SINCLAIR STAMMERS / SCIENCE PHOTO LIBRARY SINCLAIR STAMMERS / SCIENCE PHOTO LIBRARY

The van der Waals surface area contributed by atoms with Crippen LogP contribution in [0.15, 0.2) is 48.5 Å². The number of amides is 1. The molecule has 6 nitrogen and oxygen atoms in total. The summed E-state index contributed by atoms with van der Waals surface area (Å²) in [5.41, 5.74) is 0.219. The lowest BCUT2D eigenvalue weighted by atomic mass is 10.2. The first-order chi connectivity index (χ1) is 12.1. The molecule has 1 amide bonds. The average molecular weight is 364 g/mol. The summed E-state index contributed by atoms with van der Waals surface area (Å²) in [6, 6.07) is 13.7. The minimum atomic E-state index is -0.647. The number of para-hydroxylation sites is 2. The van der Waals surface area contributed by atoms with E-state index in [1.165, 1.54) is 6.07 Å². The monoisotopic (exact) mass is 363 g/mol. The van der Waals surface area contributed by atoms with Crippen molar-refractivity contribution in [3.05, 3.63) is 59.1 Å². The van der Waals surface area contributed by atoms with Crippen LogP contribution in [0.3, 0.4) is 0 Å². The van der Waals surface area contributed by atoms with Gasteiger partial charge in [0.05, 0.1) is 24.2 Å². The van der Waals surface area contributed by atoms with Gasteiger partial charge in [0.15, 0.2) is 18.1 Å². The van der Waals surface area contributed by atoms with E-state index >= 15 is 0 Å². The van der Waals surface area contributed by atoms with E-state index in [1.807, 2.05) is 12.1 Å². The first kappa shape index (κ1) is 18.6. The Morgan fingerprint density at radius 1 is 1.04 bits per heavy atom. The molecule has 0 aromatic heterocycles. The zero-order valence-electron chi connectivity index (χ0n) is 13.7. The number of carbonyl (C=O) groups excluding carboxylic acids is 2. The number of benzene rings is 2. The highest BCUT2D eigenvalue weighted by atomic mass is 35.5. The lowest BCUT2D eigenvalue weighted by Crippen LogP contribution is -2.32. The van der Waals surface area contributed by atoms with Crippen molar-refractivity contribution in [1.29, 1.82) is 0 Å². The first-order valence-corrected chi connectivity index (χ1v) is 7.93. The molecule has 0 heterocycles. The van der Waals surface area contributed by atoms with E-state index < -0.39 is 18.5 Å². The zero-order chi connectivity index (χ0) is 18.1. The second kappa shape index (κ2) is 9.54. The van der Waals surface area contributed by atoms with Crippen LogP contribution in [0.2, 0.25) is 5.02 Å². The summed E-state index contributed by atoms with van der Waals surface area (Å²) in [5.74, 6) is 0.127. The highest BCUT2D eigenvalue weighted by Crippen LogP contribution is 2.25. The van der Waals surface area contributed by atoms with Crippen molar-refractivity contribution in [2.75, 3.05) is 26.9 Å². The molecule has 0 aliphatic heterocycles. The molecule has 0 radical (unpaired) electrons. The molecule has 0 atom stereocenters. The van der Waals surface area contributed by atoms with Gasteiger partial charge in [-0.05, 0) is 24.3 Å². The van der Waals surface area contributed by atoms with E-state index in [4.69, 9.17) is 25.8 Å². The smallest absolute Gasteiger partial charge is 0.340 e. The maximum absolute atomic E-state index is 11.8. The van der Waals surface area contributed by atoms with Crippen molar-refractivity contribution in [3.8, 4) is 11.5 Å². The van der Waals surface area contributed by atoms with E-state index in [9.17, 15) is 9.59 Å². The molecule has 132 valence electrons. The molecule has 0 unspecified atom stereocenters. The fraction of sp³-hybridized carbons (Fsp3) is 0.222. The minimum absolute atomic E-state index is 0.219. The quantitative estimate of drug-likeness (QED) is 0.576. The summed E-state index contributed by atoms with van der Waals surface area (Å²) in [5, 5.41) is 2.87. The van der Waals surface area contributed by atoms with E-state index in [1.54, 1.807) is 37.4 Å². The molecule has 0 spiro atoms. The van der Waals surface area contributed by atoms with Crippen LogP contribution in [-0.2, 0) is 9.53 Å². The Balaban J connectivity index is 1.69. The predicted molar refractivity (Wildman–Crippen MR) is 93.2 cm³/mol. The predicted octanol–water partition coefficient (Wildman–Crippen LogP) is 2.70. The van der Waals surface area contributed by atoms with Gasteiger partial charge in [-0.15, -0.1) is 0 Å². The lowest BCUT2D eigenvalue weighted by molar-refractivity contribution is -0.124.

Mosquito larvae and pupae (Anopheles stephensi). These larvae (left, right) and pupae (centre) are underwater, with the water's surface film layer at top. Anopheles larvae differ from those of other mosquito species in that they do not have a respiratory siphon (tube) at the end of their tail. Instead, the larvae lie parallel to the water's surface and breathe through spiracles (pores) located on their abdomen. The pupae do not have a head or thorax (upper body), but a merged component called a cephalothorax. Attached to this region is a respiratory trumpet, which is pushed through the surface film for breathing. This type of mosquito is well-known for transmitting malaria.
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